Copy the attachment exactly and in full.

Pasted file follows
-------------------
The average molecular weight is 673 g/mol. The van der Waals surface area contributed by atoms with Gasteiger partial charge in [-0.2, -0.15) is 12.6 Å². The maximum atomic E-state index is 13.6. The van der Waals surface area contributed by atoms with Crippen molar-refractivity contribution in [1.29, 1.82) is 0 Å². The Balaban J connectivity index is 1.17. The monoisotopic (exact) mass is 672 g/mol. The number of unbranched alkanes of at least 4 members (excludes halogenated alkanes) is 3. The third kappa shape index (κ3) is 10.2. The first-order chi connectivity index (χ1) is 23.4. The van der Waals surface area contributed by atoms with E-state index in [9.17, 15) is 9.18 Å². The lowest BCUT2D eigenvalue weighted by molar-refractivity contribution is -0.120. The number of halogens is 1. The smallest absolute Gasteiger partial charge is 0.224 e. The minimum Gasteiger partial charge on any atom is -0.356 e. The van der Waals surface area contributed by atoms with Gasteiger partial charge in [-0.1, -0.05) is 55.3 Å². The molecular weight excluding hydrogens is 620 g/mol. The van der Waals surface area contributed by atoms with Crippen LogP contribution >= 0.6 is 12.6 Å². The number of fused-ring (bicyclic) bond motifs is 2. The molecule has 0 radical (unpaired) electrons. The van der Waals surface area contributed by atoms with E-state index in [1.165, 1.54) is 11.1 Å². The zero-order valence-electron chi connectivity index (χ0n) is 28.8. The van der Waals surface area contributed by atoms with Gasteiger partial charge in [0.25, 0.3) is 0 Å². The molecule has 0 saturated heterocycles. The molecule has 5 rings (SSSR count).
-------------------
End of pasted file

The average molecular weight is 673 g/mol. The van der Waals surface area contributed by atoms with Gasteiger partial charge in [-0.2, -0.15) is 12.6 Å². The maximum atomic E-state index is 13.6. The van der Waals surface area contributed by atoms with Crippen molar-refractivity contribution in [1.29, 1.82) is 0 Å². The Balaban J connectivity index is 1.17. The monoisotopic (exact) mass is 672 g/mol. The number of unbranched alkanes of at least 4 members (excludes halogenated alkanes) is 3. The third kappa shape index (κ3) is 10.2. The first-order chi connectivity index (χ1) is 23.4. The van der Waals surface area contributed by atoms with E-state index in [9.17, 15) is 9.18 Å². The lowest BCUT2D eigenvalue weighted by molar-refractivity contribution is -0.120. The number of halogens is 1. The smallest absolute Gasteiger partial charge is 0.224 e. The minimum Gasteiger partial charge on any atom is -0.356 e. The van der Waals surface area contributed by atoms with Gasteiger partial charge in [-0.1, -0.05) is 55.3 Å². The molecular weight excluding hydrogens is 620 g/mol. The van der Waals surface area contributed by atoms with Crippen LogP contribution >= 0.6 is 12.6 Å². The number of fused-ring (bicyclic) bond motifs is 2. The molecule has 0 radical (unpaired) electrons. The van der Waals surface area contributed by atoms with E-state index in [1.165, 1.54) is 11.1 Å². The zero-order valence-electron chi connectivity index (χ0n) is 28.8. The van der Waals surface area contributed by atoms with Gasteiger partial charge in [0.25, 0.3) is 0 Å². The molecule has 0 saturated heterocycles. The molecule has 5 rings (SSSR count).